Gwinnett County Superior Court Judge Karen Byers has rejected a request that a felony bribery charge and two misdemeanor charges against former Gwinnett County commissioner Kevin Kenerly be dismissed.
Kenerly was initially indicted on the three charges, which include two misdemeanor counts of failing to disclose a financial interest, by a special grand jury in 2010. A regularly convened grand jury handed down an identical indictment in 2011, after defense attorney Patrick McDonough argued that the special grand jury was not granted authority under state law to make the initial indictment.
In his request to have the current charges thrown out, McDonough argued that the dual indictments amounted to double-jeopardy and that he would have to fight “wars on two fronts.”
That is not the case, Judge Byers wrote in her Dec. 26 opinion.
“The defendant was never in danger of facing successive indictments at the same time,” Byers wrote. “Had the state waited … the statute of limitations would have run out on” the misdemeanor charges.
Prosecutors say Kenerly accepted $1 million in bribes from developer David Jenkins to arrange for the county to buy land from from the developer for millions more than he paid. They say Jenkins paid Kenerly 20 installments of $50,000, beginning in March 2007 and concluding in October 2008.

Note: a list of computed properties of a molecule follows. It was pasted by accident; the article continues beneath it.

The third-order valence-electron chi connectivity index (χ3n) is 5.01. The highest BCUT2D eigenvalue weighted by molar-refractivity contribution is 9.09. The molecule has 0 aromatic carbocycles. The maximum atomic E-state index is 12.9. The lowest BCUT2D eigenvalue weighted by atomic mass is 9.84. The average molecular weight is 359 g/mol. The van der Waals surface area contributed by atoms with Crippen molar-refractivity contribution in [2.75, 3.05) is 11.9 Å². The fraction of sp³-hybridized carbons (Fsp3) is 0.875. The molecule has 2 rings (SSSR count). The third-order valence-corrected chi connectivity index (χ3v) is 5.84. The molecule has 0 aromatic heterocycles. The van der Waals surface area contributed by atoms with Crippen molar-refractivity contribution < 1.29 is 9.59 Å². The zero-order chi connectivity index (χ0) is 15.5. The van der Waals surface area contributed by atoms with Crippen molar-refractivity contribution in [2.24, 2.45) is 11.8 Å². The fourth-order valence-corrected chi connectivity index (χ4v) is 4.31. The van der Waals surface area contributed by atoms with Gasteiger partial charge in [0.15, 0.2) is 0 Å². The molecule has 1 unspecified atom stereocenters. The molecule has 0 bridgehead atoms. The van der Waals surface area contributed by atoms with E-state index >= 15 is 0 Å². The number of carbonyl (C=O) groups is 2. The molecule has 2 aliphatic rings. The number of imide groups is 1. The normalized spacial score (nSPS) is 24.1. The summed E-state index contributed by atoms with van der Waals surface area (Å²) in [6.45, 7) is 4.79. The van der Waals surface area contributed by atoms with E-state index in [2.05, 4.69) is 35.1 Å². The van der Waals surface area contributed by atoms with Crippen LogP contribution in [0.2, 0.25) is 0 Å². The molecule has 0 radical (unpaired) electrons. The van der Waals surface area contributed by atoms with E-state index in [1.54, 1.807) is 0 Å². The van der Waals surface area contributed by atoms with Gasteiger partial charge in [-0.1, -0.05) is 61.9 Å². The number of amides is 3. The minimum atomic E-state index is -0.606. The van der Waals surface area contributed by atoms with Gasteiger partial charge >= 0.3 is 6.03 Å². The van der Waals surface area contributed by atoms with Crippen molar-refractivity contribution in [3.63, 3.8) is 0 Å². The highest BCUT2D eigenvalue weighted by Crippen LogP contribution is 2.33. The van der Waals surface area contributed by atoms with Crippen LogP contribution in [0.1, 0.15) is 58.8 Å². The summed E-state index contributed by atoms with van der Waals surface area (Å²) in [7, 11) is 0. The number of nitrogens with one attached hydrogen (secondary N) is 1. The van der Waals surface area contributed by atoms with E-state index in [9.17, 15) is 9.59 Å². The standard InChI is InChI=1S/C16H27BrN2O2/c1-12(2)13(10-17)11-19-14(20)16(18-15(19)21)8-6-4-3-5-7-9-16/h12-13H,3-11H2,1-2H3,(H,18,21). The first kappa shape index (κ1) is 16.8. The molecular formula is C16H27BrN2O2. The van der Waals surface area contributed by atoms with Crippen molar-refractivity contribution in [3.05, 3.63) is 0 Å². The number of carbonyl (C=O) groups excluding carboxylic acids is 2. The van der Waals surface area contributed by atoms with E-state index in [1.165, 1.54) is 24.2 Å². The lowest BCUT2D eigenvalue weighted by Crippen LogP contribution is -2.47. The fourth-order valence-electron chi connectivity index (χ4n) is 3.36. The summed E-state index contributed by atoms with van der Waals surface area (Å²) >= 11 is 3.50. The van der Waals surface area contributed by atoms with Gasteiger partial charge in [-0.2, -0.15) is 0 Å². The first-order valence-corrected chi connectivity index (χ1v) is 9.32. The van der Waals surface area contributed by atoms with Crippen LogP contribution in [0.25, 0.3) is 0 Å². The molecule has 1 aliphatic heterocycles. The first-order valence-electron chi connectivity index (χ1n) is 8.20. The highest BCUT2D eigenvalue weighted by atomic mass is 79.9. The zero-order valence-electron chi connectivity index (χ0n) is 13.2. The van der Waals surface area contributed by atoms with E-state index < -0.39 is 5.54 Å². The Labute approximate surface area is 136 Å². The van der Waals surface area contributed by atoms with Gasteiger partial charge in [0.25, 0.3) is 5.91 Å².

Jenkins has been granted immunity from prosecution in exchange for his testimony.
Kenerly, who also worked as a real estate investor and was Jenkins’ business partner, denies the charges against him. He has said the payments were legitimate — to cash out of a partnership on a Lawrenceville real estate development.
Beyer’s ruling will be reviewed by an appellate court, Gwinnett County District Attorney Danny Porter said.
The members of the state ethics commission, eager to bring order to one of the most disordered corners of state government, hired a “receiver” last week to heal their agency and then did they only thing they could.
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